Family feuds

Published : Feb 16, 2002 00:00 IST

The Shiv Sena is looking for new faces. I told the older ones (corporators) that you have eaten enough from the coffers of the (Birhanmumbai Municipal) Corporation. Now, let the others get a chance. The Municipal Corporation has become a milch cow for all.

- Shiv Sena chief Bal Thackeray, at a rally on January 19 to launch the Shiv Sena-BJP campaign for municipal elections.

REVOLTS in the Shiv Sena by disgruntled old faces in the run-up to the municipal elections in Mumbai point to cracks within the party's inner circle. In what was once a "disciplined" political organisation, where no one dared question the authority of Bal Thackeray, 15 local leaders have rebelled. Also, three State leaders - Suresh Jain, Gurunath Desai and Shantaram Nandgaonkar - quit the party after resigning their membership of the Assembly or the Council.

Many people believe that Thackeray's nephew Raj Thackeray orchestrated the revolt after his rivalry with Thackeray's son Uddhav touched a new low in the last few weeks. In a newspaper interview, Raj spoke about tensions with his older cousin and admitted to being upset with the manner in which he was being sidelined. Several party members considered close to him were denied the ticket for the elections by Uddhav, who drew up the list in consultation with his father.

Although Raj was quickly summoned by the boss and given a dressing down, many see in the revolt the signs of a split in the party. It will take more than a conciliatory meeting to salve Raj's wounds. "I had this gnawing feeling for the last three to four years that I was not part of the decision-making process in the party. I am being pushed to the sidelines," he said in a newspaper interview. He is not the only one feeling left out.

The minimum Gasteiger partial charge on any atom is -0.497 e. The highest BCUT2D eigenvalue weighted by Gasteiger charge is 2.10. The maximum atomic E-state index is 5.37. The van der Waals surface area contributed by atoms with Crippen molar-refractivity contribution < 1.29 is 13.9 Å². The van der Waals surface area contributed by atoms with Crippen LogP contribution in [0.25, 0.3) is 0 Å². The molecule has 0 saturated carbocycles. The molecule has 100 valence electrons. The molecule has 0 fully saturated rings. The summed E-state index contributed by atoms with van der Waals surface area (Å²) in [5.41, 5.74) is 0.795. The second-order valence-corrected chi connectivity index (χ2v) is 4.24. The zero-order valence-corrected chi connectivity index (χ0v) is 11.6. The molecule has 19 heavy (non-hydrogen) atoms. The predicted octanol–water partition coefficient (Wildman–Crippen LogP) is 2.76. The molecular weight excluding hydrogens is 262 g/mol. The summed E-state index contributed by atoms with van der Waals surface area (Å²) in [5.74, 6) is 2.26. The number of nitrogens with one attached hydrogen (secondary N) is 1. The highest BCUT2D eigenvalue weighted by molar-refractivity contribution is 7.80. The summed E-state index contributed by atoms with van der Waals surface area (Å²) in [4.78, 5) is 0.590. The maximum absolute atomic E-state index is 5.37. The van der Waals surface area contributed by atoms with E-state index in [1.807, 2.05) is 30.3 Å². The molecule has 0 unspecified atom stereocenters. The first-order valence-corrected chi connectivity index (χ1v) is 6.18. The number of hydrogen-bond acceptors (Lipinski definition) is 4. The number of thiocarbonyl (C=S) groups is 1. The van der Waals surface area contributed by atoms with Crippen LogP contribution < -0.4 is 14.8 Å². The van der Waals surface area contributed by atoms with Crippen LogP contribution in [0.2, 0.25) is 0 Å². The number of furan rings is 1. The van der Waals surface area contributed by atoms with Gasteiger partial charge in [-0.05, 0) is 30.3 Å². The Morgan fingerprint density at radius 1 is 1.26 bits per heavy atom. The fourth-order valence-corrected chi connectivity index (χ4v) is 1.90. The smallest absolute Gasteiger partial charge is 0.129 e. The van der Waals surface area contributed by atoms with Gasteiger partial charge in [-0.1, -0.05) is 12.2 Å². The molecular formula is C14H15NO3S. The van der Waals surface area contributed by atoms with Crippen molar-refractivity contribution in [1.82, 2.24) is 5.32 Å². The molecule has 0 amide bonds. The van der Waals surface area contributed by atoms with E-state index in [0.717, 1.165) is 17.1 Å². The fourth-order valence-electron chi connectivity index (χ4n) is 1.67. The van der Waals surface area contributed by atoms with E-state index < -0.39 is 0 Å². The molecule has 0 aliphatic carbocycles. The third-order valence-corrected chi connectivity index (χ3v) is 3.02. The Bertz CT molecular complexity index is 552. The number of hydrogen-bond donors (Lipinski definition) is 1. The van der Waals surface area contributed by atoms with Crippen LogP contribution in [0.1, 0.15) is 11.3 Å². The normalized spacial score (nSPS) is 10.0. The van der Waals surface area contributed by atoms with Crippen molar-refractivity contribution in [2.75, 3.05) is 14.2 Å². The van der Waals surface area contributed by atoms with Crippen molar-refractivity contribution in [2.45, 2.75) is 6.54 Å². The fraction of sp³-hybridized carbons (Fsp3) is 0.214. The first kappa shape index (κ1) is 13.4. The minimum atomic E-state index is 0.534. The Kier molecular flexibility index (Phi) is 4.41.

The ageing autocrat has snubbed several other top leaders, including former Chief Ministers Manohar Joshi and Narayan Rane, even pulling them up in the columns of the party newspaper Saamna for failing to perform. Each of the eight senior leaders in the party had been assigned certain cities to nurture for the elections. He wrote: "Find out if these leaders ever visited the areas assigned to them. Do they want to sit smugly in Mumbai and run the party? Why should they now complain that they have not been taken into confidence while finalising the Sena's list of nominees?"

Meanwhile, some of those who were denied the ticket filed their nominations as independent candidates and were promptly expelled from the party. Manik Koli, the corporator from Dahisar, is undeterred by her expulsion and is contesting as an independent against the new Shiv Sena face. "This is an injustice against me. Balasaheb has always taught us to fight injustice. Why should we stop now? Once the election is over, or whenever they need me, they will take me back," she said. Koli still professes her loyalty to Bal Thackeray. "I met Balasaheb the day before the list of candidates was announced. He told Uddhav that I should be given the ticket. Yet, the next day my name was not on the list. The Vibhag Pramukhs (local leaders) have become agents and are collecting huge amounts," she alleged.

The Shiv Sena denied the ticket to 59 of its 103 corporators. The decision to field new candidates may stem partly from Uddhav's need to assert himself, but many people also allege quid pro quo deals in allotting the ticket. Some sitting corporators in Mumbai and Thane, the party's strongholds, have accused the party of denying them the ticket simply because they did not pay up.

The Shiv Sena first came to power in the country's largest Municipal Corporation, which has a budget of around Rs.5,000 crores, in 1985. The Tinaikar Committee that was set up to look into the reasons for the Corporation's deficit of Rs.215.95 crores, found irregularities in several departments, especially those where contracts involving large sums were granted. Moreover, in recent times the Shiv Sena chief has publicly scolded the party's corporators for their lavish lifestyles in recent years and has promised measures to curb excesses.

Obviously, there is a lot at stake, financially and politically. With the boss increasingly withdrawing from public life, rivalry between the two young leaders is likely to grow, although Raj denies any interest in becoming party chief. He seems to be a rebel without a cause.

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